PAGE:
Besides seeing the park, we also rendezvoused with friends whom we met two years ago when we were camping outside of Gettysburg in Pennsylvania. Like the two of us, Ron and Tina enjoy everything that is the outdoors, and Ron and I in particular share an interest in photography. We had a wonderful time catching up with them and shared a number of delicious meals during our stay. Ron, Tina and I also took on the challenging hike to the summit of High Dune. Laura did not go as she was still recovering from a bout of giardia, picked up during our time in the Alaskan backcountry.

Looking back on the experience, I really did not think that it would be that challenging of a hike. After all, it could not have been much more than two to three miles to the peak of High Dune (the second highest dune in the park) with around only 700 feet of elevation gain. Normally, a hike with this profile would take no more than a couple of hours. It took us five. Granted, we did take many photos, took our time at the summit to enjoy the incredible view, and lingered on the way down to watch a few folks descend the dunes on snowboards (photos of one such individual are in the photo group below entitled, “Wipeout.”), but this was one tough hike, with much of the trek through loose sand with no best route to the top defined. Did I also happen to mention that the hike started at an elevation of 8,200 feet and topped out at almost 9,000 feet. Pretty thin air at that altitude for flatlanders like the three of us. But nonetheless, we made it up and back and had not only an incredible experience to show for our efforts, but also a few decent photos to share. I also took advantage of ideal conditions a couple of nights to star gaze and photograph the stunning milky way that was clearly visible at such a high altitude in the pure, dark sky. Continue reading

Fred’s Glacier National Park


Laura has already written a wonderful piece on Glacier, so I will simply tell my Glacier story with photos. I will echo Laura that it was really wonderful being able to share this experience with our good friends from Chicago, Bill and Lisa. It was the second time that they have come out to meet up with us on this odyssey, and it is always great to see friends from back home. Glacier is indeed a stunningly beautiful park, one that in many respects defies one’s ability to capture its grandeur in a simple image. But I’ll have a go at it.

Keep reading for a collection of photos from our visit to Glacier NP. Continue reading

Fred’s Kobuk Valley National Park


In my previous post I wrote about the first six days of our recent ten-day trip above the Arctic Circle to visit Gates of the Arctic National Park and Preserve and Kobuk Valley National Park. That first portion of our Alaskan adventure found us kayaking down the Noatak River for around 80 miles through the Alaskan backcountry and camping on the beach each night along the way. We were visiting these two parks with eight other adventurers and two guides from Alaska Alpine Adventures (AAA). These were our last two parks to visit in Alaska out of the eight in the state as we saw the other six on our trip north last summer.

At the conclusion of our time on the river in Gates of the Arctic NP, two planes flew in and landed on a piece of gravelly tundra near our camp. All of us and our equipment could not fit on these relatively small planes, so we split up into two groups and made our way to our next destination: Kobuk Valley National Park, which is west of Gates. In Kobuk we visited the great sand dunes in the southeast portion of the park. These sand dunes cover an area of over 30 square miles and can reach a height of 100 feet. From the plane the dunes can be seen from a great distance and as we came in it became apparent that we were going to land right on the sand, being able to do so given the planes were rolling with oversized balloon tires.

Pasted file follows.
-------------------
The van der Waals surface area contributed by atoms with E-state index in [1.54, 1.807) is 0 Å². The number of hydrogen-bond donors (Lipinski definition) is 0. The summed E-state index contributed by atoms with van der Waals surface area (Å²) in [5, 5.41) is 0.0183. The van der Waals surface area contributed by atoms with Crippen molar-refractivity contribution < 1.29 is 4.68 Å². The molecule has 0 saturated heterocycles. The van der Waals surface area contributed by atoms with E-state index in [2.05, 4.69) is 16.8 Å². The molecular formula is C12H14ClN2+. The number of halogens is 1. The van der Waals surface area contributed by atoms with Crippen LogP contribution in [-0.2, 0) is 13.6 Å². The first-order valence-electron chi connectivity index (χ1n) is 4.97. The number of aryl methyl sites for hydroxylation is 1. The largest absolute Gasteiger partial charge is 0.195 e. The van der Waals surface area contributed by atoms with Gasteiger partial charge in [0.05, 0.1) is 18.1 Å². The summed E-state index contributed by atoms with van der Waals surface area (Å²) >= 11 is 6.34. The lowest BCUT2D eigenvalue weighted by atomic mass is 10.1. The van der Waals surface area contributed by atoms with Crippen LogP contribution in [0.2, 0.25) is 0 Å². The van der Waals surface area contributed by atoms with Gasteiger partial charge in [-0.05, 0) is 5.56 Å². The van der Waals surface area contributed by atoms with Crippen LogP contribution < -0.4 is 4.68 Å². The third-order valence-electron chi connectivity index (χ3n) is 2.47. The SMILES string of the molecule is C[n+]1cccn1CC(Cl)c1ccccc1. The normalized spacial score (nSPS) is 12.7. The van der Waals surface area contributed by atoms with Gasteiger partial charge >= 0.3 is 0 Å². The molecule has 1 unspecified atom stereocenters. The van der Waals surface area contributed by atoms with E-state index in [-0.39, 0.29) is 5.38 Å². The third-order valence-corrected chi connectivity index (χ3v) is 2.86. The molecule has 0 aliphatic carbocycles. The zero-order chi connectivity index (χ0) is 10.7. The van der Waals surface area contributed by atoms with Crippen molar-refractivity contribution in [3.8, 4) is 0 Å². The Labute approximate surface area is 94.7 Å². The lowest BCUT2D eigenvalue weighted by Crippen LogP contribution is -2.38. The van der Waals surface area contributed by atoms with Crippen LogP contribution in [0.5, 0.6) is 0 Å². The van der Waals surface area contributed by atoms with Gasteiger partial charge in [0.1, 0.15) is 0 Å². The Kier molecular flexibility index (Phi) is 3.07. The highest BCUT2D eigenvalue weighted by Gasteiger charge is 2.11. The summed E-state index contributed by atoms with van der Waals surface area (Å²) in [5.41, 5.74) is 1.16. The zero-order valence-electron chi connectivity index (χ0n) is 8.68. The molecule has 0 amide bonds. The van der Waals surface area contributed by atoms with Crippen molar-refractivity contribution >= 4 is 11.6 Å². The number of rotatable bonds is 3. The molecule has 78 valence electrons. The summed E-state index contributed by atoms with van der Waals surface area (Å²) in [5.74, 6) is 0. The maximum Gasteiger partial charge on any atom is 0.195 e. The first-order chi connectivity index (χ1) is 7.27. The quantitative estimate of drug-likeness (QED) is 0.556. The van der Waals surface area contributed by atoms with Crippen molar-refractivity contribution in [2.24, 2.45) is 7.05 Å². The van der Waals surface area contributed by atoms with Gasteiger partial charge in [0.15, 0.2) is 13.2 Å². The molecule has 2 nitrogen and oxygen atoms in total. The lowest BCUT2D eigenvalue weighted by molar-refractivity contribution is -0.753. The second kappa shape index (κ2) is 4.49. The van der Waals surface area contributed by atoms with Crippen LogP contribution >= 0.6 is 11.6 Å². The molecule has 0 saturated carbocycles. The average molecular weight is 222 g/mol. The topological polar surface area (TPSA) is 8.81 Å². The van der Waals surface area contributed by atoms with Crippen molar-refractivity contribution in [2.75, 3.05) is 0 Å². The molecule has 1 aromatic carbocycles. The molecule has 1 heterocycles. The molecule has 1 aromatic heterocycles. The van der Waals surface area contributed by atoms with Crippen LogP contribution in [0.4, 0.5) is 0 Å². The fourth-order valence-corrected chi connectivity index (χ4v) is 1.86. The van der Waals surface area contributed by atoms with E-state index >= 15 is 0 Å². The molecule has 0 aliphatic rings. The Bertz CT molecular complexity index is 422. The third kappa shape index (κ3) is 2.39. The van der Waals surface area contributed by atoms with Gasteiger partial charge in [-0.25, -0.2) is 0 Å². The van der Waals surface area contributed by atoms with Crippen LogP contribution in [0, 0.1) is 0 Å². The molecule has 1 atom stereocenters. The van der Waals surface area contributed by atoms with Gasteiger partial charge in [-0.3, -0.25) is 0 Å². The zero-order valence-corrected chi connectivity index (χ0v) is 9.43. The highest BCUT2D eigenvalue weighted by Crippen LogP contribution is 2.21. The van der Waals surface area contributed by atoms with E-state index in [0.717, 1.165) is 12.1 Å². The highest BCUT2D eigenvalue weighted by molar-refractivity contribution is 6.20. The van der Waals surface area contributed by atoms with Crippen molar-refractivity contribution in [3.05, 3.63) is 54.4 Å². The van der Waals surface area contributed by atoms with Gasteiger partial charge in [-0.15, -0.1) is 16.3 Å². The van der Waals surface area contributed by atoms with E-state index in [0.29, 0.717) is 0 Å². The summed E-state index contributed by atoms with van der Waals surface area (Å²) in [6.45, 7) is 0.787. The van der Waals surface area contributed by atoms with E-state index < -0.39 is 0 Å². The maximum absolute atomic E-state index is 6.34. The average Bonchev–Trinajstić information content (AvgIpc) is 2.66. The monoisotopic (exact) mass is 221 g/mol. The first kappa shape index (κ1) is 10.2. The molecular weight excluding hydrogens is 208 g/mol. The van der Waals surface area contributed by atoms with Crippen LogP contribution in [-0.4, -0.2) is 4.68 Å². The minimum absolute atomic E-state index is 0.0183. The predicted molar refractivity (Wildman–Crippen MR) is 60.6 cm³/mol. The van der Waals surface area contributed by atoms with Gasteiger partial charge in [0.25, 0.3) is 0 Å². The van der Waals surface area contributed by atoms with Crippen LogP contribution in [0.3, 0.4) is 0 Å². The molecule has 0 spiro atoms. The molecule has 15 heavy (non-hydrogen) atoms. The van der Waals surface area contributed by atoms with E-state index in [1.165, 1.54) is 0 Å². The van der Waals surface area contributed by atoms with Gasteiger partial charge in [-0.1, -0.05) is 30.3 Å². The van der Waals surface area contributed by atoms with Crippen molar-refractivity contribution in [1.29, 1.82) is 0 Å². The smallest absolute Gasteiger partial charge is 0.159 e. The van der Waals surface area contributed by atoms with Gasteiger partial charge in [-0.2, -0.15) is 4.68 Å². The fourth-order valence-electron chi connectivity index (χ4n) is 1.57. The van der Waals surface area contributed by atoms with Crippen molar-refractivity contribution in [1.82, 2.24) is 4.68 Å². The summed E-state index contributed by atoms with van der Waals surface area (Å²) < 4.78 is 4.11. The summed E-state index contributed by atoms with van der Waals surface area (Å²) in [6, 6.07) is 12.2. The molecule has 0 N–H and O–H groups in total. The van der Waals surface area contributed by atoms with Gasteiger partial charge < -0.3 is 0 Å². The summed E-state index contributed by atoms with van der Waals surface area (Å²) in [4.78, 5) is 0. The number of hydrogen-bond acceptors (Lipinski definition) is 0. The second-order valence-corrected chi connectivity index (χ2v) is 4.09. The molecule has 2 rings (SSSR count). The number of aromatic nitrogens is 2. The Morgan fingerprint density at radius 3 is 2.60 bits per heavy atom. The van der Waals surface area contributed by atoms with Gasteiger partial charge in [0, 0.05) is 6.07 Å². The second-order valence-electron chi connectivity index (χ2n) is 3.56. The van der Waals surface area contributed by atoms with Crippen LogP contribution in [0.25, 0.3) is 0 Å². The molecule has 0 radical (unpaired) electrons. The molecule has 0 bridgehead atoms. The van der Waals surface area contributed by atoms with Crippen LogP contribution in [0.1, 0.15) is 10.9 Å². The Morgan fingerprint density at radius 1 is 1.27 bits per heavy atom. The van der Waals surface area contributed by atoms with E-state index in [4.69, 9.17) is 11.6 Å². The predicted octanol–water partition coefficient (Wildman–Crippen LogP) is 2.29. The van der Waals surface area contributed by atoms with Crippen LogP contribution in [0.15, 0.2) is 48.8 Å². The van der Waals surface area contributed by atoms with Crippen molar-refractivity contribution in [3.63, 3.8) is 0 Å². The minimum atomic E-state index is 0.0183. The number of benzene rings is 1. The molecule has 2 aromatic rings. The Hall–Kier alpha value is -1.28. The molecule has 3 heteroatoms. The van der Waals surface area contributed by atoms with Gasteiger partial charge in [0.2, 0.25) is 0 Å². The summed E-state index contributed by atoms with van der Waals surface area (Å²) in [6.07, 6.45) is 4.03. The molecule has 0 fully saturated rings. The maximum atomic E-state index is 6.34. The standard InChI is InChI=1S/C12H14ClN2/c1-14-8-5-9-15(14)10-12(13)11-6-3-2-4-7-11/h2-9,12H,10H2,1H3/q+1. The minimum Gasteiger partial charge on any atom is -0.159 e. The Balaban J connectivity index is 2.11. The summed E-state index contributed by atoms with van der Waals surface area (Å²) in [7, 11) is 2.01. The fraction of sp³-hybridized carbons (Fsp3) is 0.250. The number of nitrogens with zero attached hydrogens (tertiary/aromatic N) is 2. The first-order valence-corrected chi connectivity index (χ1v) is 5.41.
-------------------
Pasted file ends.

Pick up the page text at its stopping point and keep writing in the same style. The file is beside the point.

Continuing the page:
Camp was established at the bottom of a tall dune amongst a stand of pines and near a clear stream. As it turned out, we also shared the area with a multitude of mosquitoes and both Laura and I were glad that AAA had suggested that we bring bug netting to cover our head. Over the course of our four days in Kobuk we struck out from our base camp on three hikes over the dunes that ranged from five to ten miles in length. One of these excursions took us through a pine forest where the ground was covered with white cladonia and other lichens that gave the appearance of snow, quite appropriate for this part of the world. Continue reading

Fred’s Gates of the Arctic National Park and Preserve


Visiting national park numbers 54 and 55 would be the most adventurous excursion that we had undertaken since we left on this trip over two years ago. Granted, our backcountry trip into Denali last year was certainly Out There, as we camped for four days near a glacier about 20 miles into the park. But this was a whole different level of Out There. On this trip Laura and I would end up spending 10 days in the backcountry of Alaska above the Arctic Circle experiencing the extreme wildness of Gates of the Arctic National Park and Preserve and Kobuk Valley National Park. Further, this was not a case where we simply established a base camp and then worked from this post over the 10 days exploring and doing hikes. While our exploration of a portion of Kobuk Valley NP was centered in a base camp at the edge of its great sand dunes, our time in this park was preceded by a six-day trip traveling over 80 miles down the Noakak River through Gates of the Arctic NP on an inflatable two-person kayak, making camp each night along the river. In this post and my next I will provide a collection of photos that chronicle our visits to Gates of the Arctic National Park and Preserve and Kobuk Valley National Park. Normally, I would only feature a group of select photos from each of these parks, but for these two national parks I have decided to share a more comprehensive perspective on what life was like making our way down the Noatak and then amongst the dunes. Continue reading

Fred’s Badlands National Park